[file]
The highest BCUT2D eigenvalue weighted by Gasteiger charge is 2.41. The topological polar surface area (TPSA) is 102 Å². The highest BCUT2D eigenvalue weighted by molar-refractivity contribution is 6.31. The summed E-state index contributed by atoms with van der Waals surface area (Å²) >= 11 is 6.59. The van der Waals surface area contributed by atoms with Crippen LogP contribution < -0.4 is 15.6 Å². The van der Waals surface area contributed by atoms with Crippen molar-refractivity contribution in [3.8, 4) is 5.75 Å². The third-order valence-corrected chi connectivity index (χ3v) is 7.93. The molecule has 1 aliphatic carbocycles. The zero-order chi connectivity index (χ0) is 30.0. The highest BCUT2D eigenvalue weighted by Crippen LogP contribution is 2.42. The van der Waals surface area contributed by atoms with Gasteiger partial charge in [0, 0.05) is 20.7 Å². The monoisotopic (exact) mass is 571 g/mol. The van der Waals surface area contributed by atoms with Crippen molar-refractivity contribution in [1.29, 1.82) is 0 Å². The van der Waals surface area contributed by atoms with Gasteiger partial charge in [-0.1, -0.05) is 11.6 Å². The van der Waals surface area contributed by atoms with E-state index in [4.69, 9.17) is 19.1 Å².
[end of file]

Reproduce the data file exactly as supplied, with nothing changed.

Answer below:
The highest BCUT2D eigenvalue weighted by Gasteiger charge is 2.41. The topological polar surface area (TPSA) is 102 Å². The highest BCUT2D eigenvalue weighted by molar-refractivity contribution is 6.31. The summed E-state index contributed by atoms with van der Waals surface area (Å²) >= 11 is 6.59. The van der Waals surface area contributed by atoms with Crippen LogP contribution < -0.4 is 15.6 Å². The van der Waals surface area contributed by atoms with Crippen molar-refractivity contribution in [3.8, 4) is 5.75 Å². The third-order valence-corrected chi connectivity index (χ3v) is 7.93. The molecule has 1 aliphatic carbocycles. The zero-order chi connectivity index (χ0) is 30.0. The highest BCUT2D eigenvalue weighted by Crippen LogP contribution is 2.42. The van der Waals surface area contributed by atoms with Gasteiger partial charge in [0, 0.05) is 20.7 Å². The monoisotopic (exact) mass is 571 g/mol. The van der Waals surface area contributed by atoms with Crippen molar-refractivity contribution in [1.29, 1.82) is 0 Å². The van der Waals surface area contributed by atoms with Gasteiger partial charge in [-0.1, -0.05) is 11.6 Å². The van der Waals surface area contributed by atoms with E-state index in [4.69, 9.17) is 19.1 Å².